I have always liked the Tate in Liverpool. One of its most appealing features is the absence of art connoisseurs swooning over the magnificence of crap. Not that there isn't any crap, you understand. It's simply that Scousers are not yet comfortable with the terminology, and so instead of the breathless Enlightened with their “Can’t you just feel the artist’s anguish oozing out of the rubber?” (whenever anything starts oozing out of rubber, you know it’s time to run) you tend to get unimpressed schoolchildren seeking confirmation from their teachers that “That is shite, isn’t it Miss?”.
My own personal highpoint in the museum was some years ago when I was privileged to see at first hand a work entitled “An Oak Tree” by a certain Michael Craig-Martin*. The oeuvre consisted of a glass of water on a raised wooden shelf, and an explanatory text from which I was able to divine that although the glass of water resembled a glass of water, it was in fact an oak tree. The power of this kind of work lies in its ability to inspire an enduring emotional response in the spectator: my own initial “FUCK O-OOFFFF!” is as fresh in my guts today as it was when I first beheld the sculpture.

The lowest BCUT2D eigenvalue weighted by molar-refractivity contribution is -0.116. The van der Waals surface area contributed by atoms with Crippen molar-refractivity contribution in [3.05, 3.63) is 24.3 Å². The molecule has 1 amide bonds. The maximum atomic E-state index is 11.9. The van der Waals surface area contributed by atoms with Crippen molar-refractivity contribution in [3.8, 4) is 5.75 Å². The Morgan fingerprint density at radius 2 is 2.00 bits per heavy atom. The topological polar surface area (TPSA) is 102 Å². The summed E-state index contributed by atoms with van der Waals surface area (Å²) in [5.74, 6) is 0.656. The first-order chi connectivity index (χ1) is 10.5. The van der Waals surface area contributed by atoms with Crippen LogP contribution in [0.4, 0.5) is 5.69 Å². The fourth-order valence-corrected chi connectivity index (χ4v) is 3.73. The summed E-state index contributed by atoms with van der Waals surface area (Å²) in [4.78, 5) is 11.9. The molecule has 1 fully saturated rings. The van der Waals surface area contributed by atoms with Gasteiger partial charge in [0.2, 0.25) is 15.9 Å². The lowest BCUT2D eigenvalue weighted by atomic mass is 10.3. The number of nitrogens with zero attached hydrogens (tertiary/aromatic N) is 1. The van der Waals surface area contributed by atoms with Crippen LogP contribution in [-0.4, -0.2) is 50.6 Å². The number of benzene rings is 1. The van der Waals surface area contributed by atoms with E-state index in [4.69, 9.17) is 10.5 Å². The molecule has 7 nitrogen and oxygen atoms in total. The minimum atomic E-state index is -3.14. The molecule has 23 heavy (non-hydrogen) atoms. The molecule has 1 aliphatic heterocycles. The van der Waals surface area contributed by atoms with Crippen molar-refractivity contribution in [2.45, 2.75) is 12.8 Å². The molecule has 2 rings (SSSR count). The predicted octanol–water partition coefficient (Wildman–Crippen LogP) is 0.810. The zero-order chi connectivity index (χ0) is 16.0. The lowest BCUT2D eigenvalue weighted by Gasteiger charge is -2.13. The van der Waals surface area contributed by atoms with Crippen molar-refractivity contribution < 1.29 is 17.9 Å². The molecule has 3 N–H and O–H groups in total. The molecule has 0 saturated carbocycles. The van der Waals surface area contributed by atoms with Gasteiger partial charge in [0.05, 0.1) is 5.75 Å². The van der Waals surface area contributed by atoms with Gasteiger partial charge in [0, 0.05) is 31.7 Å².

And at this point – though I have by no means finished with the Tate – I shall retire to quell my art-inspired rage with some breathing exercises. Or maybe some booze.
* I believe the Oak tree is now at the Tate Modern, where it can be admired by a wider audience.